Heads & Tails: Adam Hsu on Martial Marketing

Plum’s new series, Heads & Tails, presents the thoughts, experiences and points of view from top martial teachers and practitioners (CMA). It is not meant to be a passive offering—these are ideas to wrangle, consider, argue for and against. This first excerpt comes from Sifu Adam Hsu’s newest book, “Life Is Too Short For Bad Kung Fu.”

“In the old days, there was a market for martial arts novels, but not for martial arts. Then, there was a market for Kung Fu movies, but not for martial arts. Now there is a market for Kung Fu video games but still not for martial arts. No one can be blamed except the martial arts themselves. It’s a shame that martial arts has to rely on novels, movies and video games to survive. Martial arts have never been able to find a market on their own. But there is, clearly, a huge and excellent market in health and fitness, which has been waiting for martial arts to take over. Moreover there are competitors from other countries who will fight with us and take the money away from our hand. Martial arts are too weak to take advantage of such good opportunities. It is so odd!”

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3 Responses to “Heads & Tails: Adam Hsu on Martial Marketing”

  1. John Bushrod says:

    I cannot see what A.H. is complaining about, books, films, TV and now video games all give martial arts a degree of publicity that most products can only dream of and all for free. My own life long involvement in M.A. starting in the late 1950’s was triggered by comic book stories involving Judo and Jujitsu. As for M.A.’s taking over the health and fitness industry, this is just a pipe dream, 2 or 3 short runs and a couple of weight training sessions a week will produce better results in a lot less time so anyone taking up M.A’s for that reason will not stay for very long, also trying to turn martial arts into something with mass market appeal will only water them down even more. So, what will keep people doing martial arts(the real problem is not getting people to start, it’s getting them to stay) and at the same time maintain a high standard? This is where I put my head on the block, Chinese martial arts are cursed by the myth of the master, I believe we need to get rid of masters and replace them with coaches, coaches gain their reputations by producing champions, therefor it is in the coaches interest to tell his students everything he knows. Masters on the other hand are famous for being unbeatable so it is never beneficial to them to teach all they know. The result is a lot of keen, hard working students give up martial arts and take up activities where they are taught properly. Oddly the master mentality seems to be one held even by teachers with quite low skill levels, probably because we all tend to learn how to teach from the way we were taught. I should confess that although I have been doing martial arts on and off for decades starting with schoolboy judo and now in my 70’s finishing(I would imagine) with Chen Taiji I have never been good enough to be an instructor so this is an opinion of someone who has never been on the sharp end of teaching.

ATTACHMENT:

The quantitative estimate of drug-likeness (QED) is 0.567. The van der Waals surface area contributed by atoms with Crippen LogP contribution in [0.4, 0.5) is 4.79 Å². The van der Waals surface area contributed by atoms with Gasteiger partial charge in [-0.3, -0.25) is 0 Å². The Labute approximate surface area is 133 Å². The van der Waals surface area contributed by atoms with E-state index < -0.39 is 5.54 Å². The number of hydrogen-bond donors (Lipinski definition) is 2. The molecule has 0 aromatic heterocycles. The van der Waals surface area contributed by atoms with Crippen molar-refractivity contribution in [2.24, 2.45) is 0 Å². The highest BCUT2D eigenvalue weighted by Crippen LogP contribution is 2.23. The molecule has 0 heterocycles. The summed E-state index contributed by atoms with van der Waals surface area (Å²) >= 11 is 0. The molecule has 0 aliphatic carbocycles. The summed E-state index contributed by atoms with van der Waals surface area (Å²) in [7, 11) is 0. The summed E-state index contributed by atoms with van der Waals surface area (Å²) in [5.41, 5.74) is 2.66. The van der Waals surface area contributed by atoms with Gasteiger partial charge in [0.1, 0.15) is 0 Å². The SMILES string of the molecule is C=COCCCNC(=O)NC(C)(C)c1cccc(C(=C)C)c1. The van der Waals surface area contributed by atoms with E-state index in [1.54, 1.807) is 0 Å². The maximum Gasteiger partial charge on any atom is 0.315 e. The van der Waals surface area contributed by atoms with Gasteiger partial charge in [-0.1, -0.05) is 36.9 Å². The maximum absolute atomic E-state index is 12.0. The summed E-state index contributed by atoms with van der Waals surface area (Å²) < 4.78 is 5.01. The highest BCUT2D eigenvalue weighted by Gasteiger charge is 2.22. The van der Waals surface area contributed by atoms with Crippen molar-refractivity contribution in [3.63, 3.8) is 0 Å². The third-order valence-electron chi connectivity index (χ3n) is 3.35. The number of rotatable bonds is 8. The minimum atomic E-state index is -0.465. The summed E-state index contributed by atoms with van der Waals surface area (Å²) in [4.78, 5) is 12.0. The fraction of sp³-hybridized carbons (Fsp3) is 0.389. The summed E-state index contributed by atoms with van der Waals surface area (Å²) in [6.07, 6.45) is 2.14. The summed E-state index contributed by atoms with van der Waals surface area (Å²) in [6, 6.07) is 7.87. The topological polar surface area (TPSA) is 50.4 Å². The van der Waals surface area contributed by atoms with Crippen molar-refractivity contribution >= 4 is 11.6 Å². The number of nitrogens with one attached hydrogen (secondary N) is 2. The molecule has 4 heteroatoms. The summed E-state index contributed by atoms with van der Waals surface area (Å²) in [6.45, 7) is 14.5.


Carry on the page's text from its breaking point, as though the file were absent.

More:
Thanks to every one at Plum Pub for all you do, Best Wishes, John.

  2. Plum Staff says:

    Sadly, John, a lot of what you say is true. Adam Hsu himself calls this heartbreaking.

  3. Steven Harvey says:

    It’s because most people just aren’t motivated to study and self-cultivate. Music is analogous. Helps sell dramas, ads, videogames, yet most don’t play an instrument.

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